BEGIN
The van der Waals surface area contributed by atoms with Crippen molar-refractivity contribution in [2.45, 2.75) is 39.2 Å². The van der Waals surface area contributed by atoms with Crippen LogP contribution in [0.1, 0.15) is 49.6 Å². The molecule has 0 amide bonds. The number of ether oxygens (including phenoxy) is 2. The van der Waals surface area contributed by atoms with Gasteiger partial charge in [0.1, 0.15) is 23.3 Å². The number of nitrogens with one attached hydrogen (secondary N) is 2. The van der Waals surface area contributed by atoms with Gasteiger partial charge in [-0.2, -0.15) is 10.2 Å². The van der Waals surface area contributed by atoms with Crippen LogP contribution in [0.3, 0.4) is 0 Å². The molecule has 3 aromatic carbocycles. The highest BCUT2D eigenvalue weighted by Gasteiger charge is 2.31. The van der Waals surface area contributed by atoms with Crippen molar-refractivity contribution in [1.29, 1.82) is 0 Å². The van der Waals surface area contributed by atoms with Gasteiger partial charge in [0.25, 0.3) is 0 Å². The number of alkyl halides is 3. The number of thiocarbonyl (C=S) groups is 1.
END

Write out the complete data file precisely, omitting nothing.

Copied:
The van der Waals surface area contributed by atoms with Crippen molar-refractivity contribution in [2.45, 2.75) is 39.2 Å². The van der Waals surface area contributed by atoms with Crippen LogP contribution in [0.1, 0.15) is 49.6 Å². The molecule has 0 amide bonds. The number of ether oxygens (including phenoxy) is 2. The van der Waals surface area contributed by atoms with Gasteiger partial charge in [0.1, 0.15) is 23.3 Å². The number of nitrogens with one attached hydrogen (secondary N) is 2. The van der Waals surface area contributed by atoms with Gasteiger partial charge in [-0.2, -0.15) is 10.2 Å². The van der Waals surface area contributed by atoms with Crippen LogP contribution in [0.3, 0.4) is 0 Å². The molecule has 3 aromatic carbocycles. The highest BCUT2D eigenvalue weighted by Gasteiger charge is 2.31. The van der Waals surface area contributed by atoms with Crippen molar-refractivity contribution in [1.29, 1.82) is 0 Å². The van der Waals surface area contributed by atoms with Gasteiger partial charge in [0.25, 0.3) is 0 Å². The number of alkyl halides is 3. The number of thiocarbonyl (C=S) groups is 1.